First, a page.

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    Commencement of the War Ft. Sumter Letter. 12-page letter written on three sets of bifolium stationery, [n.p., apparently Charleston, South Carolina] from Mrs. C. Joyner to her friend Mrs. Hathaway, dated April 13, 1861 during the attack on Ft. Sumter. "Can you believe that I am writing at this moment under the most intense state of excitement? War has actually commenced, finally commenced, on Fort Sumter at 4 o'clock yesterday morning... We are all uneasily to hear from Ft. Pickens tis feared that will be bloody work. The federal government had every advantage but our men nerve, daring, and a strong sense of right. Northerners will find it no childs play... they will find what stuff our Southern men are made of... Just look at the preparations around Charleston. The work that has been done in such an incredible short space of time who did it, not Irish and Dutch ditchers... Seven thousand troops are stationed here now when twas suggested they would have a land attack, the city was surrounded in a few hours at night by armed men... [I have] two nephews at Ft. Moultrie and a brother in Charleston with an hundred and fifty men ready to be called out at a moments notice... [my nephew Captain Boggs] has been sent to Pensacola with sealed instructions. I have not been able to collect my thoughts today. Mr. Joyner is so calm he provoked me. I told him I could not bear to see him apparently so indifferent. His reply somewhat satisfied me: 'my wife I am just as much excited inwardly as you appear to be outwardly.' Is it not sad to think of this fight between brothers?... I believe with proper measures we might have been as we once were, but the time past with the firing of those guns yesterday... Five hundred negroes are employed in throwing up sand banks in Pensacola... The free blacks in Charleston have offered their services... We are all so delighted to think Old Virginia is waking up. She telegraphed to Charleston offering sympathy, and men and money if needed." Fully half of the letter is taken up with comments regarding the commencement of the war. Interestingly, the writer describes she and her husband as Unionists, but the attack on Ft. Sumter has served to unite all in the Southern cause. An exceptional letter in all respects.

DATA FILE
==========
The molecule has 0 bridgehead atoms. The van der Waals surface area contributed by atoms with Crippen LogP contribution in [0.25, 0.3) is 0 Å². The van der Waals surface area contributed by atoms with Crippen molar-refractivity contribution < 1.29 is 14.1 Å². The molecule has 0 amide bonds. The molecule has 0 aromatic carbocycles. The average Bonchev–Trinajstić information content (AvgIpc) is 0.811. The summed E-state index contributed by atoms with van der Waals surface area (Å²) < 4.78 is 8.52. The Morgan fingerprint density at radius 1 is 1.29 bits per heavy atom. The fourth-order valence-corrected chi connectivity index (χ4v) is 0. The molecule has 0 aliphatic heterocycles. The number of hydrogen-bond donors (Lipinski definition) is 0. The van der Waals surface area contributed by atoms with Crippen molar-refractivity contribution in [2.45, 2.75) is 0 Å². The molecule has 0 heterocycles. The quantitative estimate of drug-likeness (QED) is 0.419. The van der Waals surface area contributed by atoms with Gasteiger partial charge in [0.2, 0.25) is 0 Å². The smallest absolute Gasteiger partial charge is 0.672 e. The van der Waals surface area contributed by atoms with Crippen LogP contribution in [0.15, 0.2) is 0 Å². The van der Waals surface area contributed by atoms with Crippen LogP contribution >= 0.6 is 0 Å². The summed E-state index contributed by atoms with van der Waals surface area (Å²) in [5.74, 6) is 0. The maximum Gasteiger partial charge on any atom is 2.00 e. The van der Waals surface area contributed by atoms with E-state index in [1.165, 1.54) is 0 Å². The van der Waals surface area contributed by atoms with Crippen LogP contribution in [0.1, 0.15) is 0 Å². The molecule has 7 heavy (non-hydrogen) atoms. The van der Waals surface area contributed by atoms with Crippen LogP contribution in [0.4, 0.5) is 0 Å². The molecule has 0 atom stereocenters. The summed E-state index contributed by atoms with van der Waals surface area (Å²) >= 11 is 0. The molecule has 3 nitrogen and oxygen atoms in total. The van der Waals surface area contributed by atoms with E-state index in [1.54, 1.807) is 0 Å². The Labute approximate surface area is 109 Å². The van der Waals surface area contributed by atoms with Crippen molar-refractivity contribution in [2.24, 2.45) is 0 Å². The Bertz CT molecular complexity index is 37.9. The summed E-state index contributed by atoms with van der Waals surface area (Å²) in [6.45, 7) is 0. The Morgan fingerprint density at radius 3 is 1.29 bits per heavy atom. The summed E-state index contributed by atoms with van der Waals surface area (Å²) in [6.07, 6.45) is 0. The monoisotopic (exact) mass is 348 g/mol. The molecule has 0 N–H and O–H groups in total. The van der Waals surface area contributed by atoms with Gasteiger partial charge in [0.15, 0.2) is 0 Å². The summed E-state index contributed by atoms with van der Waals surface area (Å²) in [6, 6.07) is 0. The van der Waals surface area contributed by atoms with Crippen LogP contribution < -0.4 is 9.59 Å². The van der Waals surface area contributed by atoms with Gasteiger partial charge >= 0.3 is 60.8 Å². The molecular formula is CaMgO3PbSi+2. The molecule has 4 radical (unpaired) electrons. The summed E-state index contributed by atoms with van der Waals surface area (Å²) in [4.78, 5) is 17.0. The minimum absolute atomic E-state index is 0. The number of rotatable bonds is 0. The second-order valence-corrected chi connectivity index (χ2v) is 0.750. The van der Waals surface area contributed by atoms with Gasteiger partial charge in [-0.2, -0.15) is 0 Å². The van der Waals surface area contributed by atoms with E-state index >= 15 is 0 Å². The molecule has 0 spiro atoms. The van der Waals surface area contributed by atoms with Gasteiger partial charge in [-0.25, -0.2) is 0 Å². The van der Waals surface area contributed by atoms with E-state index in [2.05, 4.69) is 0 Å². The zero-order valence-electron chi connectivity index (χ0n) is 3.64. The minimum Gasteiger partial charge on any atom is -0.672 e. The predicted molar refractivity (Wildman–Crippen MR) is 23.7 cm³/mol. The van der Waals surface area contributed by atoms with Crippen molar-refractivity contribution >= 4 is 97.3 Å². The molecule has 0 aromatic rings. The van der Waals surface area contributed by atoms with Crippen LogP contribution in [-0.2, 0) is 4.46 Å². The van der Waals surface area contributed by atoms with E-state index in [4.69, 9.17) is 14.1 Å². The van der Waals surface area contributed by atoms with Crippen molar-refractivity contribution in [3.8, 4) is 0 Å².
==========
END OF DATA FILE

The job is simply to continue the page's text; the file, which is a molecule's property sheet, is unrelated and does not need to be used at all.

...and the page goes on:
Auction Info

    Auction Dates
    December, 2015
    12th Saturday
    Bids + Registered Phone Bidders: 6
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